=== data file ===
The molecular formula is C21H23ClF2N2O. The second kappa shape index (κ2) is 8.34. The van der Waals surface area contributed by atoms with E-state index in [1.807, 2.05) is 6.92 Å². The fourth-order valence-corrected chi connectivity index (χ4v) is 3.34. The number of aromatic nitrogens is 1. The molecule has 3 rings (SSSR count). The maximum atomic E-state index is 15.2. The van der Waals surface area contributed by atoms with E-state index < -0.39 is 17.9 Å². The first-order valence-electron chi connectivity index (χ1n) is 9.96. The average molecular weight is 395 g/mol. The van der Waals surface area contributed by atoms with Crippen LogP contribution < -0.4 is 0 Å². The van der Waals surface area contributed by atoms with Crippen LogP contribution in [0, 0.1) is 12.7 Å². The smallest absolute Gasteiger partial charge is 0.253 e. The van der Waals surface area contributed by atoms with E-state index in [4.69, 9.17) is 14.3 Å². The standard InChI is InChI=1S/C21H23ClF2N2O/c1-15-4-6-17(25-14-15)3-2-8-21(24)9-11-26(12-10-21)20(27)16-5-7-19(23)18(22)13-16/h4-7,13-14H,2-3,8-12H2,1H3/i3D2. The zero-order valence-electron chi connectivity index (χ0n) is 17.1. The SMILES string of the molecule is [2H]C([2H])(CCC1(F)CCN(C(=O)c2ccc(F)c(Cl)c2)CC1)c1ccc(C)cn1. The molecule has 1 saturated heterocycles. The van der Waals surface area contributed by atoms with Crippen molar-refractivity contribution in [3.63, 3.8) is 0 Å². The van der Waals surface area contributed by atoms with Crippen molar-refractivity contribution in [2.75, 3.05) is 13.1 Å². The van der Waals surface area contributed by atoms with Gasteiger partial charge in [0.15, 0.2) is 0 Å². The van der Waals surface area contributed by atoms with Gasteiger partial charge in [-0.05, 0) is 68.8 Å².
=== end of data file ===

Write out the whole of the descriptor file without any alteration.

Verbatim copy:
The molecular formula is C21H23ClF2N2O. The second kappa shape index (κ2) is 8.34. The van der Waals surface area contributed by atoms with E-state index in [1.807, 2.05) is 6.92 Å². The fourth-order valence-corrected chi connectivity index (χ4v) is 3.34. The number of aromatic nitrogens is 1. The molecule has 3 rings (SSSR count). The maximum atomic E-state index is 15.2. The van der Waals surface area contributed by atoms with E-state index < -0.39 is 17.9 Å². The first-order valence-electron chi connectivity index (χ1n) is 9.96. The average molecular weight is 395 g/mol. The van der Waals surface area contributed by atoms with Crippen LogP contribution < -0.4 is 0 Å². The van der Waals surface area contributed by atoms with Crippen LogP contribution in [0, 0.1) is 12.7 Å². The smallest absolute Gasteiger partial charge is 0.253 e. The van der Waals surface area contributed by atoms with E-state index in [4.69, 9.17) is 14.3 Å². The standard InChI is InChI=1S/C21H23ClF2N2O/c1-15-4-6-17(25-14-15)3-2-8-21(24)9-11-26(12-10-21)20(27)16-5-7-19(23)18(22)13-16/h4-7,13-14H,2-3,8-12H2,1H3/i3D2. The zero-order valence-electron chi connectivity index (χ0n) is 17.1. The SMILES string of the molecule is [2H]C([2H])(CCC1(F)CCN(C(=O)c2ccc(F)c(Cl)c2)CC1)c1ccc(C)cn1. The molecule has 1 saturated heterocycles. The van der Waals surface area contributed by atoms with Crippen molar-refractivity contribution in [3.63, 3.8) is 0 Å². The van der Waals surface area contributed by atoms with Crippen molar-refractivity contribution in [2.75, 3.05) is 13.1 Å². The van der Waals surface area contributed by atoms with Gasteiger partial charge in [0.15, 0.2) is 0 Å². The van der Waals surface area contributed by atoms with Gasteiger partial charge in [-0.05, 0) is 68.8 Å².